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Beverly Hills, California, United States
Eli Kantor is a labor, employment and immigration law attorney. He has been practicing labor, employment and immigration law for more than 36 years. He has been featured in articles about labor, employment and immigration law in the L.A. Times, Business Week.com and Daily Variety. He is a regular columnist for the Daily Journal. Telephone (310)274-8216; eli@elikantorlaw.com. For more information, visit beverlyhillsimmigrationlaw.com and and beverlyhillsemploymentlaw.com


Wednesday, June 21, 2017

Daily Report: When Tech Titans Go to Washington

New York Times 
By Pui-Wing Tam
June 20, 2017

A bunch of top technology executives and investors visited the White House on Monday. What unfolded?

Among the highlights: Peter Thiel, a Facebook investor and a supporter of President Trump, praised the president and his administration for “doing well.” Jeff Bezos, Amazon’s chief executive, urged Mr. Trump to think about artificial intelligence. And Mr. Trump joked about how he had created $3.5 trillion in market value since the election.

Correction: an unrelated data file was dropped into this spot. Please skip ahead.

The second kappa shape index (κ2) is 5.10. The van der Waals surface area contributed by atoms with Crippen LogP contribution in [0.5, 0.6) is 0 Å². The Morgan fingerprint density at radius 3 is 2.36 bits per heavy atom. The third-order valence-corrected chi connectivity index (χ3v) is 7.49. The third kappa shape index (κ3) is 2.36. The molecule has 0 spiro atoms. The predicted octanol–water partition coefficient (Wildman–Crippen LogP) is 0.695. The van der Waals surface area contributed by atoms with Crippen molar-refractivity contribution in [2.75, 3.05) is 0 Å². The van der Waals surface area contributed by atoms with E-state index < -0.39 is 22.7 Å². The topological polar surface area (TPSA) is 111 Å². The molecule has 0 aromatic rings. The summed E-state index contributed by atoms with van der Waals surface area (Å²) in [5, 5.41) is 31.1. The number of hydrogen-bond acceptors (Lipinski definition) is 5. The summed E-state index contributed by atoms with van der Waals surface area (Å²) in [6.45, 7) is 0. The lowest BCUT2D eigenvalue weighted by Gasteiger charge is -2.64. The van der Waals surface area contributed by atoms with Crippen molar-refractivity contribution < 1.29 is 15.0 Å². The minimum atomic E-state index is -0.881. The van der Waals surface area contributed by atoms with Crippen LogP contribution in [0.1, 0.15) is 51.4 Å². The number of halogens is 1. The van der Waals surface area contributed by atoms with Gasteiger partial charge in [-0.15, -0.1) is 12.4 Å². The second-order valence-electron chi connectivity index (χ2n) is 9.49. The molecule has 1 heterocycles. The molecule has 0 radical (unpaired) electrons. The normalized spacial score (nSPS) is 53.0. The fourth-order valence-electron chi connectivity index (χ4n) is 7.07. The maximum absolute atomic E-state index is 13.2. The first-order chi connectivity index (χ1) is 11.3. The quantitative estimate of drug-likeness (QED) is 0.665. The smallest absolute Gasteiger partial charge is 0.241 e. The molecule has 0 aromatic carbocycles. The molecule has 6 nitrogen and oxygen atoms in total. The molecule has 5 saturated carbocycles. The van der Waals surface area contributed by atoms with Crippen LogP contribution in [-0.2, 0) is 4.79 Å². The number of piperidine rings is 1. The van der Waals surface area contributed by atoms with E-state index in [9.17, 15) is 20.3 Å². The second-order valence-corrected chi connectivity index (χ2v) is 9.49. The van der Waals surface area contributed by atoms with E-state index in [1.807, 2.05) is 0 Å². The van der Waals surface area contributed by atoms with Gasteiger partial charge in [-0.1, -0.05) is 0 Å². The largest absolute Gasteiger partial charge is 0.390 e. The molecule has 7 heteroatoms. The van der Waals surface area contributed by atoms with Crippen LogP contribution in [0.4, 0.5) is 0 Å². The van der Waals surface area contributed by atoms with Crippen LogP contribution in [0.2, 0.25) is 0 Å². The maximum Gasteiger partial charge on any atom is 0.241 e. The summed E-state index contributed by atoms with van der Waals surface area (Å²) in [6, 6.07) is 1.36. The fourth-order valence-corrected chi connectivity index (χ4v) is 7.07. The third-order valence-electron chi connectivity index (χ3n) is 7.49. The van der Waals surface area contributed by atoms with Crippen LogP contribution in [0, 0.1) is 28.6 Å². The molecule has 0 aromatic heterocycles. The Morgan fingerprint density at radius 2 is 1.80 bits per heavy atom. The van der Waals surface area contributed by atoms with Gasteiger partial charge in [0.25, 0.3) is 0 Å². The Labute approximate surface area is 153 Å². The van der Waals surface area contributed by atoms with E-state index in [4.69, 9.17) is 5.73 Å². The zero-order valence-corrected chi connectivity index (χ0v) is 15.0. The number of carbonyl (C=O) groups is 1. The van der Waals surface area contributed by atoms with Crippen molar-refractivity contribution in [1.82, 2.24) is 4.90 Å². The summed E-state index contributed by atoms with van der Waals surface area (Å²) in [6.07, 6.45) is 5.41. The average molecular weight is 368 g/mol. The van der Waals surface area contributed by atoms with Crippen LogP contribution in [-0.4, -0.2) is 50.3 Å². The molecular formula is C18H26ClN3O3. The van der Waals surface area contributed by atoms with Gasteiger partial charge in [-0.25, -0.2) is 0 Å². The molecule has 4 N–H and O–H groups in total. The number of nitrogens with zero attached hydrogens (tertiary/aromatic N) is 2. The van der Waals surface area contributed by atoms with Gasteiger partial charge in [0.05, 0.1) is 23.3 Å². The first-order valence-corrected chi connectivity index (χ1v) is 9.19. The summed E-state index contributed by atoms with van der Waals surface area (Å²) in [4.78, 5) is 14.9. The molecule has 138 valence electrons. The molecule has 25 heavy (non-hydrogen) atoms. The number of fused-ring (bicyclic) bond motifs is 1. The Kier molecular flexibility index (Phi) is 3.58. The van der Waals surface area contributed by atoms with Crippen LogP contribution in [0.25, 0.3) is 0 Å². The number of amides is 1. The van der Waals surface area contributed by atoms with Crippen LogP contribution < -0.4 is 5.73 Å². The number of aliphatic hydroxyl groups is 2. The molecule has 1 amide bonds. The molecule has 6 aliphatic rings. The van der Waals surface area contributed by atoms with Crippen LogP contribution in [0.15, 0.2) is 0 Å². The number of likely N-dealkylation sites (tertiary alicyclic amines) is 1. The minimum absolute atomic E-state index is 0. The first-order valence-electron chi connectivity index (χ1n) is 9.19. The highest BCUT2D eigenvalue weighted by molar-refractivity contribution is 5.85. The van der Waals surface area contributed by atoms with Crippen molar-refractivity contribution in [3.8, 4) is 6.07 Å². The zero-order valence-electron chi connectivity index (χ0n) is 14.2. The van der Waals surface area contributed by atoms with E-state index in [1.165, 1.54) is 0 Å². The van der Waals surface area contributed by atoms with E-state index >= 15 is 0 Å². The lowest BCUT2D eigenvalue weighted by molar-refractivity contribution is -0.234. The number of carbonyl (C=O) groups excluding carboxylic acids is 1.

Those were among the scenes from Monday’s event, writes Cecilia Kang, a technology reporter for The New York Times.

The White House meeting was being closely watched for the Trump administration’s ability to gather tech industry titans, even though some have objected to the president’s immigration and climate policies. During Mr. Trump’s transition period before he assumed office, he gathered many tech chief executives together for a visit to Trump Tower, which turned into a photo-op spectacle.

But that was before Mr. Trump tried enacting a travel ban against some majority Muslim nations and before he announced that he would be pulling the United States out of the Paris climate accord. Even so, White House officials said there was no reluctance by executives or investors to participate in Monday’s meeting, which was aimed at discussing how to upgrade government technology.

Jeffrey Sonnenfeld, a professor and associate dean at the Yale School of Management, summed up the pros and cons facing tech executives and investors attending the event.

“This is a double-edged sword for the tech C.E.O.s because they don’t want to be window dressing and used for photo ops,” he said. “But on the other side, this is the most business-friendly administration since Eisenhower and is much more open than any administration to influence on the spot.”

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